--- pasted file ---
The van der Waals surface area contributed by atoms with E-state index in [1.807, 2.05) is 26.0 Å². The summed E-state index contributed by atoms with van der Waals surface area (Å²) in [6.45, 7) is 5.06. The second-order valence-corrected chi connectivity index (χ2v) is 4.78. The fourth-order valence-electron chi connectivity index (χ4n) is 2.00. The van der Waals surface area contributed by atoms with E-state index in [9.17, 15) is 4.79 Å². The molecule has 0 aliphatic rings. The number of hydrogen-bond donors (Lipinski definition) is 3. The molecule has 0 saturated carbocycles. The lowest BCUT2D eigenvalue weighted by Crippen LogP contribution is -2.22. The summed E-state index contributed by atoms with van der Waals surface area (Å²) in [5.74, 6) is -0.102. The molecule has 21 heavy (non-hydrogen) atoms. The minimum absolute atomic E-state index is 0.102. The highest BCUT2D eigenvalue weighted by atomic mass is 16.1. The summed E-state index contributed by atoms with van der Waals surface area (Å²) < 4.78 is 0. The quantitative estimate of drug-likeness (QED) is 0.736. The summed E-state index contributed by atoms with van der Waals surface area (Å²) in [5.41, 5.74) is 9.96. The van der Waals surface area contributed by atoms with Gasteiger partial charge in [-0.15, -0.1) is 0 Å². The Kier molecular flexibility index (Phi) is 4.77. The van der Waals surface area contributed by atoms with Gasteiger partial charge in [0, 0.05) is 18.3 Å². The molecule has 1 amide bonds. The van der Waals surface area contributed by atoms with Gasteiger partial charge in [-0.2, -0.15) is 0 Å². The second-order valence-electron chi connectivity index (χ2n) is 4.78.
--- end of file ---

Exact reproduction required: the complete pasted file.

The van der Waals surface area contributed by atoms with E-state index in [1.807, 2.05) is 26.0 Å². The summed E-state index contributed by atoms with van der Waals surface area (Å²) in [6.45, 7) is 5.06. The second-order valence-corrected chi connectivity index (χ2v) is 4.78. The fourth-order valence-electron chi connectivity index (χ4n) is 2.00. The van der Waals surface area contributed by atoms with E-state index in [9.17, 15) is 4.79 Å². The molecule has 0 aliphatic rings. The number of hydrogen-bond donors (Lipinski definition) is 3. The molecule has 0 saturated carbocycles. The lowest BCUT2D eigenvalue weighted by Crippen LogP contribution is -2.22. The summed E-state index contributed by atoms with van der Waals surface area (Å²) in [5.74, 6) is -0.102. The molecule has 21 heavy (non-hydrogen) atoms. The minimum absolute atomic E-state index is 0.102. The highest BCUT2D eigenvalue weighted by atomic mass is 16.1. The summed E-state index contributed by atoms with van der Waals surface area (Å²) < 4.78 is 0. The quantitative estimate of drug-likeness (QED) is 0.736. The summed E-state index contributed by atoms with van der Waals surface area (Å²) in [5.41, 5.74) is 9.96. The van der Waals surface area contributed by atoms with Gasteiger partial charge in [-0.15, -0.1) is 0 Å². The Kier molecular flexibility index (Phi) is 4.77. The van der Waals surface area contributed by atoms with Gasteiger partial charge in [0, 0.05) is 18.3 Å². The molecule has 1 amide bonds. The van der Waals surface area contributed by atoms with Gasteiger partial charge in [-0.2, -0.15) is 0 Å². The second-order valence-electron chi connectivity index (χ2n) is 4.78.